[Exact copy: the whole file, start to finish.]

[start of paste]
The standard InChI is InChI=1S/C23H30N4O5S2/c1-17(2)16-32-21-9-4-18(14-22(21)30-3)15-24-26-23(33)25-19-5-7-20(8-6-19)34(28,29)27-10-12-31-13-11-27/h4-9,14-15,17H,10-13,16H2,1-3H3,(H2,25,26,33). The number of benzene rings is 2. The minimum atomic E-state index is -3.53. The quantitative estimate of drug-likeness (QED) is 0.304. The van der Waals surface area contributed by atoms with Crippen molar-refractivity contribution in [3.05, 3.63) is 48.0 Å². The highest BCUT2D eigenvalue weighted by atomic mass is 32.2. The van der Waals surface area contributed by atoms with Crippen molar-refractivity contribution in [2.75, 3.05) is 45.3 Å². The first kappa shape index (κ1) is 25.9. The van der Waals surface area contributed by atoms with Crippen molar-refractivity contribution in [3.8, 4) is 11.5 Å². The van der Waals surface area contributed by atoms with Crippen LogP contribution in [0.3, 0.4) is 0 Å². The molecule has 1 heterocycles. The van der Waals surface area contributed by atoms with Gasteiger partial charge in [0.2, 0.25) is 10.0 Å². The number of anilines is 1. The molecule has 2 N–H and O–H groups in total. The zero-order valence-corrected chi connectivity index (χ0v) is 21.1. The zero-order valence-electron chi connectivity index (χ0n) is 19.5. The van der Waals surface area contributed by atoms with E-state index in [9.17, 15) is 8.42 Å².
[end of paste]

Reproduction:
The standard InChI is InChI=1S/C23H30N4O5S2/c1-17(2)16-32-21-9-4-18(14-22(21)30-3)15-24-26-23(33)25-19-5-7-20(8-6-19)34(28,29)27-10-12-31-13-11-27/h4-9,14-15,17H,10-13,16H2,1-3H3,(H2,25,26,33). The number of benzene rings is 2. The minimum atomic E-state index is -3.53. The quantitative estimate of drug-likeness (QED) is 0.304. The van der Waals surface area contributed by atoms with Crippen molar-refractivity contribution in [3.05, 3.63) is 48.0 Å². The highest BCUT2D eigenvalue weighted by atomic mass is 32.2. The van der Waals surface area contributed by atoms with Crippen molar-refractivity contribution in [2.75, 3.05) is 45.3 Å². The first kappa shape index (κ1) is 25.9. The van der Waals surface area contributed by atoms with Crippen molar-refractivity contribution in [3.8, 4) is 11.5 Å². The van der Waals surface area contributed by atoms with Crippen LogP contribution in [0.3, 0.4) is 0 Å². The molecule has 1 heterocycles. The van der Waals surface area contributed by atoms with Gasteiger partial charge in [0.2, 0.25) is 10.0 Å². The number of anilines is 1. The molecule has 2 N–H and O–H groups in total. The zero-order valence-corrected chi connectivity index (χ0v) is 21.1. The zero-order valence-electron chi connectivity index (χ0n) is 19.5. The van der Waals surface area contributed by atoms with E-state index in [9.17, 15) is 8.42 Å².